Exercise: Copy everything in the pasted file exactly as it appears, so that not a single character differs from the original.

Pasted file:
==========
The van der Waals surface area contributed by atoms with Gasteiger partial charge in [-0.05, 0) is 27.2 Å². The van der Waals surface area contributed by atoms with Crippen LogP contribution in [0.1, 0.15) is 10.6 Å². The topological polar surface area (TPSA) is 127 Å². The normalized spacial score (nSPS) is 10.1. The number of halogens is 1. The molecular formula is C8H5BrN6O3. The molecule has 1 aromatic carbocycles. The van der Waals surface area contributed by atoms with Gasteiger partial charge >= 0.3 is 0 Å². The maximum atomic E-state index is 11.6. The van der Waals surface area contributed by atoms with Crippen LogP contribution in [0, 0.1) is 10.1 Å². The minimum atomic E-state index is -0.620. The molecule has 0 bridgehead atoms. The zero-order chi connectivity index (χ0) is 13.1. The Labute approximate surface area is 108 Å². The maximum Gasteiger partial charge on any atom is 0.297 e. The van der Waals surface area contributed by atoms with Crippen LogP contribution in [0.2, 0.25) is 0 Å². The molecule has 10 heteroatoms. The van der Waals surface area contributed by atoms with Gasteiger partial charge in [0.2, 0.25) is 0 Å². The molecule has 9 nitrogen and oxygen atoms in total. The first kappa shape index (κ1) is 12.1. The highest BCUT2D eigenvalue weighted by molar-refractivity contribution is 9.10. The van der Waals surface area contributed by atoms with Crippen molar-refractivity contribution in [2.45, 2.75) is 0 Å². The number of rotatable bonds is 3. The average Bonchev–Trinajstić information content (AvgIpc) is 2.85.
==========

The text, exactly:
The van der Waals surface area contributed by atoms with Gasteiger partial charge in [-0.05, 0) is 27.2 Å². The van der Waals surface area contributed by atoms with Crippen LogP contribution in [0.1, 0.15) is 10.6 Å². The topological polar surface area (TPSA) is 127 Å². The normalized spacial score (nSPS) is 10.1. The number of halogens is 1. The molecular formula is C8H5BrN6O3. The molecule has 1 aromatic carbocycles. The van der Waals surface area contributed by atoms with Gasteiger partial charge >= 0.3 is 0 Å². The maximum atomic E-state index is 11.6. The van der Waals surface area contributed by atoms with Crippen LogP contribution in [0, 0.1) is 10.1 Å². The minimum atomic E-state index is -0.620. The molecule has 0 bridgehead atoms. The zero-order chi connectivity index (χ0) is 13.1. The Labute approximate surface area is 108 Å². The maximum Gasteiger partial charge on any atom is 0.297 e. The van der Waals surface area contributed by atoms with Crippen LogP contribution in [0.2, 0.25) is 0 Å². The molecule has 10 heteroatoms. The van der Waals surface area contributed by atoms with Gasteiger partial charge in [0.2, 0.25) is 0 Å². The molecule has 9 nitrogen and oxygen atoms in total. The first kappa shape index (κ1) is 12.1. The highest BCUT2D eigenvalue weighted by molar-refractivity contribution is 9.10. The van der Waals surface area contributed by atoms with Crippen molar-refractivity contribution in [2.45, 2.75) is 0 Å². The number of rotatable bonds is 3. The average Bonchev–Trinajstić information content (AvgIpc) is 2.85.